Heading into back-to-back games this weekend against both of his former teams, Montreal and Toronto, Grabovski is an integral part of the Capitals’ most effective line at even strength. He’s recorded seven goals and 18 points, already surpassing his point total from last year (16), and he is relishing the confidence the coaching staff has in him, something that was never the case under Randy Carlyle in Toronto.
“I think it’s been a good move for me here,” Grabovski said. “Of course I felt terrible when they buy out my contract, but right now I feel excellent because [the Capitals] give me liberties, so I can play my hockey and my style of hockey. You enjoy to play when people trust you and they give you a chance to play.”
After Grabovski spent the first seven games of the season centering the second line, the spot vacated by Mike Ribeiro’s departure as a free agent, Coach Adam Oates moved him to the third. Grabovski needed time to learn Washington’s system, and Oates hoped that veteran wingers Joel Ward and Jason Chimera would be able to help ease that process.
The move worked out better than even Oates intended. Grabovski, Chimera and Ward have combined for 16 goals and 19 assists since they were united. With each game they’ve played together, the more they’ve functioned as a cohesive three-man unit aware of where the others are on the ice and creating successful offensive zone shifts.
“They’ve given us a great identity there, they really have,” Oates said. “Grabo’s, I think, done a very good job, he’s come in and had to learn another system. That’s not always easy. He’s had a good start and is playing good hockey for us.”
Grabovski isn’t seeing significantly more ice time than he did in Toronto last year – 15:40 per game with the Capitals versus 15:34 with the Maple Leafs – but Oates is more encouraging of his offensive creativity. He’s not freewheeling aimlessly, but pushing the play up ice and darting around the offensive zone to help set up more chances for the line as a whole.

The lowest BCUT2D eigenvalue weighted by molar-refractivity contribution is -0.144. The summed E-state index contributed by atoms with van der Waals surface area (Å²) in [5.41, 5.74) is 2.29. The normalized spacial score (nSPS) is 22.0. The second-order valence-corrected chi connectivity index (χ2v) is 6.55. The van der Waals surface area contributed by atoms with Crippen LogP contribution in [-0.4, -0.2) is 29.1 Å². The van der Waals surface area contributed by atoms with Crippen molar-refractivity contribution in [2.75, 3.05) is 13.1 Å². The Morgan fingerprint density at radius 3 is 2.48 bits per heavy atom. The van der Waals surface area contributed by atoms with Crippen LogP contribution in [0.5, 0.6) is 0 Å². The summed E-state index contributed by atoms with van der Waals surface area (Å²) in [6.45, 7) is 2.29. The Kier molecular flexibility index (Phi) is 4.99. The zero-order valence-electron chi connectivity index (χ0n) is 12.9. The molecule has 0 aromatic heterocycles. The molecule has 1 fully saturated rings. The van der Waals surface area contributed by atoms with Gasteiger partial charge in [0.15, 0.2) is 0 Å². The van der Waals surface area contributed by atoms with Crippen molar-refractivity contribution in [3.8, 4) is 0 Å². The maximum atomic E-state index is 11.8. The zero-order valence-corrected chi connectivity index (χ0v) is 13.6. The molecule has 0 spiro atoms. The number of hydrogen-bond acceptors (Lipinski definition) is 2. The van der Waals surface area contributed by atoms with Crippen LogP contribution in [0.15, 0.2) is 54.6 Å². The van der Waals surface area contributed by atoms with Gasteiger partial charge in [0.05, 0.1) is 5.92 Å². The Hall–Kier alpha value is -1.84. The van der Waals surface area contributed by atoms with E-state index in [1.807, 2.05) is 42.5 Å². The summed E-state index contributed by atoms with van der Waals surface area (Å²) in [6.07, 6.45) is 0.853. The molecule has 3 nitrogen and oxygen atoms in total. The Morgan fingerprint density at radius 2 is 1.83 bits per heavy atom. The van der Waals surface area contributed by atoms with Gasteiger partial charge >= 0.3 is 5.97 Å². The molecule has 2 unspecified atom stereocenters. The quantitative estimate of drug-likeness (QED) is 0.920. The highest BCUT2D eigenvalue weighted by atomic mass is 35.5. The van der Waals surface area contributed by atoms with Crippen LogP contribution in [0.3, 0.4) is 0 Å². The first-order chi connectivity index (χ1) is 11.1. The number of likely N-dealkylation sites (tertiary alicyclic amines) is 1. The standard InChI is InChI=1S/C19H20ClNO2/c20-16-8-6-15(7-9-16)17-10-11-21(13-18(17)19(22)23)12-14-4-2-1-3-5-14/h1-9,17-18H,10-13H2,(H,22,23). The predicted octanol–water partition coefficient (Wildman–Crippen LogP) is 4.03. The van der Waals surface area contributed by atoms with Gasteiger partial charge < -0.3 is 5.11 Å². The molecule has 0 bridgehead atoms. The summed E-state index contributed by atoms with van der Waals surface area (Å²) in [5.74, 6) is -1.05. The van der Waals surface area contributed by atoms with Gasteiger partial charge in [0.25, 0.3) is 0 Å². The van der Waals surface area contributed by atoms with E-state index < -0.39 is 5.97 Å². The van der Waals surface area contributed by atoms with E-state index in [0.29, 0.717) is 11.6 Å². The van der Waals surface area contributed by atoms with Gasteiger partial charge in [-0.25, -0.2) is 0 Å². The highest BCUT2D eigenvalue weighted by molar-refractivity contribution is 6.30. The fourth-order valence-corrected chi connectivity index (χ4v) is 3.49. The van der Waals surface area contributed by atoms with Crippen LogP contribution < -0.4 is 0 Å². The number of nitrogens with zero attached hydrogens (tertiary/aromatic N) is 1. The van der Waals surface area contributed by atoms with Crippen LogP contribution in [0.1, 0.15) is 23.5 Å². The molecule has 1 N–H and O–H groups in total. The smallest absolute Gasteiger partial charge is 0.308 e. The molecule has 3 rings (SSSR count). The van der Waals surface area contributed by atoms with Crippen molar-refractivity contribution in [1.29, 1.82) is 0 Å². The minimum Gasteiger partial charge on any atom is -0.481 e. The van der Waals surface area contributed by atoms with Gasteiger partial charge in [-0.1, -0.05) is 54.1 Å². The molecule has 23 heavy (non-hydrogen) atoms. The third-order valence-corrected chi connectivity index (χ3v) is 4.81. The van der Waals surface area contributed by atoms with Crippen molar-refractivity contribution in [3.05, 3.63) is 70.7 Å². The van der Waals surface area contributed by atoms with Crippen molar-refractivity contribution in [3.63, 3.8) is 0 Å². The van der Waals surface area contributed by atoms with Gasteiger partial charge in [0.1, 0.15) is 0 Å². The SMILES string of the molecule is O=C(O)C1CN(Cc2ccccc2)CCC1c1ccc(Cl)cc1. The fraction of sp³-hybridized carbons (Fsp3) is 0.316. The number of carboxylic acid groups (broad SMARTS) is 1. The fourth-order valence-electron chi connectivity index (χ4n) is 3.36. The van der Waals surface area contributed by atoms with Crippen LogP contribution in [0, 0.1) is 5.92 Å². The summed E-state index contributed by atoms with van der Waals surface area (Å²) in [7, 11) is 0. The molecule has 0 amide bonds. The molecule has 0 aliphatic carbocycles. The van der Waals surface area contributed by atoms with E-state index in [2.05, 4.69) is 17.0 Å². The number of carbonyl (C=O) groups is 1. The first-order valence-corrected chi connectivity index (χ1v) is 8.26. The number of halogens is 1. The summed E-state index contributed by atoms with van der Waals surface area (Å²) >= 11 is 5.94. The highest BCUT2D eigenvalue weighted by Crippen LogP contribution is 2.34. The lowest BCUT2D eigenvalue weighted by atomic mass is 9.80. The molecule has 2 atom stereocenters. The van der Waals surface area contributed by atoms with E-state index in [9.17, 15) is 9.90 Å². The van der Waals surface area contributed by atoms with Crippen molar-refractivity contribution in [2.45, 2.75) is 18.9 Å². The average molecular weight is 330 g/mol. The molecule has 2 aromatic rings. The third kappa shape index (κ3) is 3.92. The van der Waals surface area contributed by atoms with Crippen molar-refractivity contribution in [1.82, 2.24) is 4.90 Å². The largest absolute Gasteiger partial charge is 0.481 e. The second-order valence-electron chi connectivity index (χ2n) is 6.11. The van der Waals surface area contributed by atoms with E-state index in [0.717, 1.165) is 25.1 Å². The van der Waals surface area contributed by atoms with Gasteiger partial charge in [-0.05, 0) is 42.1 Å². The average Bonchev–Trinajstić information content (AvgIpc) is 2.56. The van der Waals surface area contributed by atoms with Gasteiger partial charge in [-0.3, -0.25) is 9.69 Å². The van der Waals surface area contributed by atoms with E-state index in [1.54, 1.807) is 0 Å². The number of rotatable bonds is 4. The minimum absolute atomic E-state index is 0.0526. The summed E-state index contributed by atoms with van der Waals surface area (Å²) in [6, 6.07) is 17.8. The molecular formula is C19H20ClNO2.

“I like this hockey, that’s the key to my game,” Grabovski said of his line’s ability to drive the play north. “They’re pretty good in the offensive zone, circle the puck so we have lots of chances not just on the rush in the offensive zone.”
While they might have helped Grabovski assimilate to the system, Ward and Chimera know they’re benefiting from having the skilled, natural playmaker on their line. Grabovski’s created goals for both of them and makes their line more of a legitimate offensive threat, rather than one that grinds down low but can’t finish on the opportunities it creates.
They’re glad to see their new teammate doing well after all that he went through in the past year.
“He got bought out, kicked to the curb, and you see him respond so well,” Chimera said. “It’s a testament to the way he is. He’s gone about the business side of this really well and he’s been a good teammate here. … He’s very quiet in the room but he talks a lot on the bench, between shifts he talks a lot. It’s funny because I wasn’t expecting much conversation, but every shift we come back he’s got something to say. He lets us know what he wants from us and we from him, as a teammate he’s been great.”
Friday night marks the 30th time Grabovski has played the Canadiens since he was traded to Toronto in 2008. But Saturday will be the first time he faces the Maple Leafs since the bad breakup last year. When asked if he had extra motivation heading into games this weekend, Grabovski smiled.
“Little bit excited,” Grabovski said. “I don’t know about Montreal, but Toronto, for sure. There’s motivation when you play in the place where you played like a hometown.”